- At birth, a check for congenital eye defects
- As children grow, their vision changes. Guarding children’s eye health and guiding their visual development are primary roles of parents and caregivers.
- At birth, a baby’s first medical examination includes a check for congenital eye defects. Although rare, early diagnosis of these problems is important to preserve sight. Pediatrics and eye doctors (optometrists or ophthalmologists) can usually correct most eye problems ? but only if spotted early.
- Premature babies have a greater chance of developing certain eye problems, such as astigmatism and strabismus (misaligned eyes). Some babies are born with crossed-eyes (esotropia), a problem that happens when eye muscles are too tight or the baby is very farsighted.
At 3 to 4 months, parents should consult an eye doctor if the baby:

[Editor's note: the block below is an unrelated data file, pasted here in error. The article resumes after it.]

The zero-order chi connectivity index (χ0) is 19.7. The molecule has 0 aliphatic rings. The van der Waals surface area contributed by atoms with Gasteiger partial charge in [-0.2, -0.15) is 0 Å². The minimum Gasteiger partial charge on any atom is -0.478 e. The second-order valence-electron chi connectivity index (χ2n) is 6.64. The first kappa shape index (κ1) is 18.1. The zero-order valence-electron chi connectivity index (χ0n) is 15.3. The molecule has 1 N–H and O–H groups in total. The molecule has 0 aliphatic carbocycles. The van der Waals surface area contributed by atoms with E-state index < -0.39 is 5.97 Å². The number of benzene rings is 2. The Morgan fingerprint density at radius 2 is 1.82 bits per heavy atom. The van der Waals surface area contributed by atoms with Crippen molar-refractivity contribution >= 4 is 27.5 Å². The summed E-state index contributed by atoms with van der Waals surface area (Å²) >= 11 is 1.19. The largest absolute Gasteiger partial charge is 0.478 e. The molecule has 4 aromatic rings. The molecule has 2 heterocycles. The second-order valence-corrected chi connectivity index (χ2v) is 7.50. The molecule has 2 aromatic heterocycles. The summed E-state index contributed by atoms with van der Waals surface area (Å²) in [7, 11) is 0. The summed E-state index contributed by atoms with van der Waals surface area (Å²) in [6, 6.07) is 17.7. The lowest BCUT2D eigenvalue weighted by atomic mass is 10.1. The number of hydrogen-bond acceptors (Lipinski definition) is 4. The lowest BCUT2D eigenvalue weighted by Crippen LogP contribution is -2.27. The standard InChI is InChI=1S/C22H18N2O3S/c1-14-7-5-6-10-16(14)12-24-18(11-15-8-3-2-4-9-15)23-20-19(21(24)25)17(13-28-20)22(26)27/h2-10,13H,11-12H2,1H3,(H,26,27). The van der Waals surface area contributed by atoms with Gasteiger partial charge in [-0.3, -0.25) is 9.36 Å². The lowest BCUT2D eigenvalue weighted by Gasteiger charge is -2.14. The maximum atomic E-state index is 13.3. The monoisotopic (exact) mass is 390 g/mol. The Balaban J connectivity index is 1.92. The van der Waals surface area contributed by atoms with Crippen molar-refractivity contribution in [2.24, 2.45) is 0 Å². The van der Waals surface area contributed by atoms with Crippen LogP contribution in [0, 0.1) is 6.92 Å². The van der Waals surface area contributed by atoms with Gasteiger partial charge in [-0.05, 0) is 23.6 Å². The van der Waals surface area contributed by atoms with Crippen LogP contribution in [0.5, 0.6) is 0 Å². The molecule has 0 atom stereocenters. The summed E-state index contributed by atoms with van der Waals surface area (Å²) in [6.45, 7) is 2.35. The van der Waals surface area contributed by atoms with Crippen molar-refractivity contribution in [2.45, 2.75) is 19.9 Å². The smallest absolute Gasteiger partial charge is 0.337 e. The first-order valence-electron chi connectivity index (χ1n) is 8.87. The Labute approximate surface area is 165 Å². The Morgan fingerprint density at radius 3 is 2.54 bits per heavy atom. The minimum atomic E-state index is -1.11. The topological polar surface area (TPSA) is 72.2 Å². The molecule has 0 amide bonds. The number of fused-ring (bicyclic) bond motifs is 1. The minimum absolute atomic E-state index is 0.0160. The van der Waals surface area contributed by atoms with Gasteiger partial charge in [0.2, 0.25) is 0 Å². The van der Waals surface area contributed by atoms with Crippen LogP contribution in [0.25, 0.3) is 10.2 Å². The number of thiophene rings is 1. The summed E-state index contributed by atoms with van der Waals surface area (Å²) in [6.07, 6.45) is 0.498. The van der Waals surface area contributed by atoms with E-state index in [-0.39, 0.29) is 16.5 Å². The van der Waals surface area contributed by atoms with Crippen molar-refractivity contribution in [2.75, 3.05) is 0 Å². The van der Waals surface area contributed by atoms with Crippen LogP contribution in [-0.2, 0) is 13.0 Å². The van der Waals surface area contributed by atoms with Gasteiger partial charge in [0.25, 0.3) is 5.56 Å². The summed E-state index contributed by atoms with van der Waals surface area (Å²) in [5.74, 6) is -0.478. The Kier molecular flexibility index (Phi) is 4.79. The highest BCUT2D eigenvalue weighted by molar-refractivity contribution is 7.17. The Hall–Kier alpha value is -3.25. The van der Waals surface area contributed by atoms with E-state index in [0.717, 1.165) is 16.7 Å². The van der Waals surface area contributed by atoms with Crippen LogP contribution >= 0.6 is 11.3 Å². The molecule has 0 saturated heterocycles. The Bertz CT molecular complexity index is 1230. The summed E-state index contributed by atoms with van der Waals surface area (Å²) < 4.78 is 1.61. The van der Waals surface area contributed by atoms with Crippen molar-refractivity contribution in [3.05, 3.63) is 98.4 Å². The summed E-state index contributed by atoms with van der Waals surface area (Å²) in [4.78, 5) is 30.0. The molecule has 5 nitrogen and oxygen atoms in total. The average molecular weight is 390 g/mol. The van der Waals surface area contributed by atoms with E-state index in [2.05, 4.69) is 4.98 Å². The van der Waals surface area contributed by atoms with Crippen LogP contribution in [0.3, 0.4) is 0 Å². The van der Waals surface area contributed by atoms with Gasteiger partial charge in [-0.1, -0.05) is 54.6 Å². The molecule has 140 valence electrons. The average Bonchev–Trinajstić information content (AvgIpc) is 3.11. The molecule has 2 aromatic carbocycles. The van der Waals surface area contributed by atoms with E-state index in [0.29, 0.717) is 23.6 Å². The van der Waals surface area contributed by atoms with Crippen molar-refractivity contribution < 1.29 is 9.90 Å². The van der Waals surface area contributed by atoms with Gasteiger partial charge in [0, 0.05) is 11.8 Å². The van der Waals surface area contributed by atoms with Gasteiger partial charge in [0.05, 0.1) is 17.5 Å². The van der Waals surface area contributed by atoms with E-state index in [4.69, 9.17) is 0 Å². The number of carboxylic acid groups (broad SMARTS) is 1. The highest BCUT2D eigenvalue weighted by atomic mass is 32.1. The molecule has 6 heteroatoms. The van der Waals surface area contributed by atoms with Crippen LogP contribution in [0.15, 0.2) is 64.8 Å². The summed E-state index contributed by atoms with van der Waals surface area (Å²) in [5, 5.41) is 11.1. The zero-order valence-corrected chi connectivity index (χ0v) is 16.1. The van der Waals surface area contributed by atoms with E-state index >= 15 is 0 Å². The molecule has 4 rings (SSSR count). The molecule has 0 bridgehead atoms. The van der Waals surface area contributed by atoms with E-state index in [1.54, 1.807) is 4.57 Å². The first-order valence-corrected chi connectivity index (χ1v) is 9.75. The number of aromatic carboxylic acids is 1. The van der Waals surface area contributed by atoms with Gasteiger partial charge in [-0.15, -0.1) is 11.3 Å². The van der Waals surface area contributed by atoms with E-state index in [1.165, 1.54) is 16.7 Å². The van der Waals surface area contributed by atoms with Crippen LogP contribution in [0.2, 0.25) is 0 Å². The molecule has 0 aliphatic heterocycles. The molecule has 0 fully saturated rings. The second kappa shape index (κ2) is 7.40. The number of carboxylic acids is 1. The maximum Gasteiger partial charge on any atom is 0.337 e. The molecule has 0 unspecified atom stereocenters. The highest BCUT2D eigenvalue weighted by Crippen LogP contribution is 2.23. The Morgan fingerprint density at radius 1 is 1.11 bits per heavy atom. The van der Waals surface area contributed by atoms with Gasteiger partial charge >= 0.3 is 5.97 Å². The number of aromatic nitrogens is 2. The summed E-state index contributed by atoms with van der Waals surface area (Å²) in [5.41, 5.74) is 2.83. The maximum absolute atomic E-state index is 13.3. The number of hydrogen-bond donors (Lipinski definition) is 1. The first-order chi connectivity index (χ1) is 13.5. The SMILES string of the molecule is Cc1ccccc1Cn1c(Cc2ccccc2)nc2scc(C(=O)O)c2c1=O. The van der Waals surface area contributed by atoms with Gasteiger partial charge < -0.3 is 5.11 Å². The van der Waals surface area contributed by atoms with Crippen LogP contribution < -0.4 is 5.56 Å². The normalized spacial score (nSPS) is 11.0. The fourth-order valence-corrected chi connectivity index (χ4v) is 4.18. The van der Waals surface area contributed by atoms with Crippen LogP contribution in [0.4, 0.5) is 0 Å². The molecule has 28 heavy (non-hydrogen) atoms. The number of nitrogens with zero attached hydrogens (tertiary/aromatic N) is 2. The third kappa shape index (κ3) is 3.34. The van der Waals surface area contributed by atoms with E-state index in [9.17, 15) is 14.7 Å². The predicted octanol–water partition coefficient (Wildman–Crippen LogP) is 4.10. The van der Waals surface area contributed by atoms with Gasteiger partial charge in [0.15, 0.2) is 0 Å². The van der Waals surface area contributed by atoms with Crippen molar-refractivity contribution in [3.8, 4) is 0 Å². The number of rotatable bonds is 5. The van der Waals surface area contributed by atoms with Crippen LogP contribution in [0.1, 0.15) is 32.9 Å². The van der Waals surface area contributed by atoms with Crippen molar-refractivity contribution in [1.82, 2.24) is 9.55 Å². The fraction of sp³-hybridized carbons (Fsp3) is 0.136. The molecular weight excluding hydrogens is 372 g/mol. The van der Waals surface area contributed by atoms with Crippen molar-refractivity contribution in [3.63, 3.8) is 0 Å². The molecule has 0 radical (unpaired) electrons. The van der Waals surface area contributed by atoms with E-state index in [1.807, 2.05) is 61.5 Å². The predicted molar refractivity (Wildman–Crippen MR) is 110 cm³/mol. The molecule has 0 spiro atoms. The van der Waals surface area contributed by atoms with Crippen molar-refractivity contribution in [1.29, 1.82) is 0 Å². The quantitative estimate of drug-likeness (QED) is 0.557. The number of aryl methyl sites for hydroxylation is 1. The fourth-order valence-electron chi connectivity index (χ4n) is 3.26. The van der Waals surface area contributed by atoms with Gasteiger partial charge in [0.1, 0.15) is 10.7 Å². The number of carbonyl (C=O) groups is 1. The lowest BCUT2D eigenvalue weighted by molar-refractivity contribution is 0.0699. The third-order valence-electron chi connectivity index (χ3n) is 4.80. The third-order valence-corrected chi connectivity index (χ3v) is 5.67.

- Cannot focus on or follow an object with both eyes
- Has difficulty moving one or both eyes in all directions
- Usually has crossed eyes
- Has one or both eye that tend to wander outward
From birth to age 7
- One or both eyes may turn outward (exotropia), rarely at first, then more often.
- The child may squint when outside in bright sun. Again, the eye muscles are responsible. Parents should consult an eye doctor.
Baby’s first visit to the eye doctor
- (Optometrist or Ophthalmologist) should occur at about 6 months.
- During a thorough examination, the eye doctor will test both of baby’s eyes for extreme or uneven nearsightedness, farsightedeness and astigmatism.
- He or she will check the baby’s eye movements and eye health.
- Problems with vision development and eye health are uncommon in infants, but most easily treated, if caught early.